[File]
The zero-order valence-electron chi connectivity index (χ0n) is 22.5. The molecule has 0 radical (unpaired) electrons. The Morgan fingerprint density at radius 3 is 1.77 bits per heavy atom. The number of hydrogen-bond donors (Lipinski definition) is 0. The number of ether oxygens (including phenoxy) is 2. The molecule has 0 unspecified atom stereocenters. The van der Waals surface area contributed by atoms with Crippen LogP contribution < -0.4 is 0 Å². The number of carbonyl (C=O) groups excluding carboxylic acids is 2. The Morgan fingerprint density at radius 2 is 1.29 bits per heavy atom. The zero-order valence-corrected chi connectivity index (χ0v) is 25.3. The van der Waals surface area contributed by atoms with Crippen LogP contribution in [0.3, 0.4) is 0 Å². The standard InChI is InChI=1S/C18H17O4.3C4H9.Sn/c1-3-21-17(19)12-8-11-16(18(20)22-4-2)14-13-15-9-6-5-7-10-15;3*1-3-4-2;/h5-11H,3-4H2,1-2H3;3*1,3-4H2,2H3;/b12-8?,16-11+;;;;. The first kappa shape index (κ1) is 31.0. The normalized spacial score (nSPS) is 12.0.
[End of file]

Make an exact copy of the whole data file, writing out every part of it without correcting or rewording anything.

The zero-order valence-electron chi connectivity index (χ0n) is 22.5. The molecule has 0 radical (unpaired) electrons. The Morgan fingerprint density at radius 3 is 1.77 bits per heavy atom. The number of hydrogen-bond donors (Lipinski definition) is 0. The number of ether oxygens (including phenoxy) is 2. The molecule has 0 unspecified atom stereocenters. The van der Waals surface area contributed by atoms with Crippen LogP contribution < -0.4 is 0 Å². The number of carbonyl (C=O) groups excluding carboxylic acids is 2. The Morgan fingerprint density at radius 2 is 1.29 bits per heavy atom. The zero-order valence-corrected chi connectivity index (χ0v) is 25.3. The van der Waals surface area contributed by atoms with Crippen LogP contribution in [0.3, 0.4) is 0 Å². The standard InChI is InChI=1S/C18H17O4.3C4H9.Sn/c1-3-21-17(19)12-8-11-16(18(20)22-4-2)14-13-15-9-6-5-7-10-15;3*1-3-4-2;/h5-11H,3-4H2,1-2H3;3*1,3-4H2,2H3;/b12-8?,16-11+;;;;. The first kappa shape index (κ1) is 31.0. The normalized spacial score (nSPS) is 12.0.